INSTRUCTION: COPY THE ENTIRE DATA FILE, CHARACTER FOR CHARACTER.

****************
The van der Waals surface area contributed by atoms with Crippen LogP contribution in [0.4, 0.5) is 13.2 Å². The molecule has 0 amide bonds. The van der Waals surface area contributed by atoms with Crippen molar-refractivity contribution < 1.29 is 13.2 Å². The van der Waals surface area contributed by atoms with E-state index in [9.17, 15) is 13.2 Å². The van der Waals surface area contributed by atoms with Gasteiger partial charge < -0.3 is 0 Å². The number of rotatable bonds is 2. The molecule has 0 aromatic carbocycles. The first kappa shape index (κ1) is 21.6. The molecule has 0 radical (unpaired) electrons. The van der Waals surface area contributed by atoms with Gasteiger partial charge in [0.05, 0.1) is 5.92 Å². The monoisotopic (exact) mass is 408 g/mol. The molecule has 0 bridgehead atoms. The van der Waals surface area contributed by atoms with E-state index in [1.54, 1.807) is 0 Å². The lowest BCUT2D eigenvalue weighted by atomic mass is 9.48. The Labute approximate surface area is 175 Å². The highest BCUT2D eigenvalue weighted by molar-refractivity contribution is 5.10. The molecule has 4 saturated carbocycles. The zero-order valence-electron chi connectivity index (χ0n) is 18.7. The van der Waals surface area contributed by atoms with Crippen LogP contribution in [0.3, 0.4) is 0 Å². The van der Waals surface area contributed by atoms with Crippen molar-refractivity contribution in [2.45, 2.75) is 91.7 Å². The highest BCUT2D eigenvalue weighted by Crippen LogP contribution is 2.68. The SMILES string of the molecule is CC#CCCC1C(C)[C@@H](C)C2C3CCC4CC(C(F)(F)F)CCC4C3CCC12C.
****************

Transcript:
The van der Waals surface area contributed by atoms with Crippen LogP contribution in [0.4, 0.5) is 13.2 Å². The molecule has 0 amide bonds. The van der Waals surface area contributed by atoms with Crippen molar-refractivity contribution < 1.29 is 13.2 Å². The van der Waals surface area contributed by atoms with E-state index in [9.17, 15) is 13.2 Å². The van der Waals surface area contributed by atoms with Gasteiger partial charge < -0.3 is 0 Å². The number of rotatable bonds is 2. The molecule has 0 aromatic carbocycles. The first kappa shape index (κ1) is 21.6. The molecule has 0 radical (unpaired) electrons. The van der Waals surface area contributed by atoms with Gasteiger partial charge in [0.05, 0.1) is 5.92 Å². The monoisotopic (exact) mass is 408 g/mol. The molecule has 0 bridgehead atoms. The van der Waals surface area contributed by atoms with E-state index in [1.54, 1.807) is 0 Å². The lowest BCUT2D eigenvalue weighted by atomic mass is 9.48. The Labute approximate surface area is 175 Å². The highest BCUT2D eigenvalue weighted by molar-refractivity contribution is 5.10. The molecule has 4 saturated carbocycles. The zero-order valence-electron chi connectivity index (χ0n) is 18.7. The van der Waals surface area contributed by atoms with Crippen LogP contribution in [0.3, 0.4) is 0 Å². The van der Waals surface area contributed by atoms with Crippen molar-refractivity contribution in [2.45, 2.75) is 91.7 Å². The highest BCUT2D eigenvalue weighted by Crippen LogP contribution is 2.68. The SMILES string of the molecule is CC#CCCC1C(C)[C@@H](C)C2C3CCC4CC(C(F)(F)F)CCC4C3CCC12C.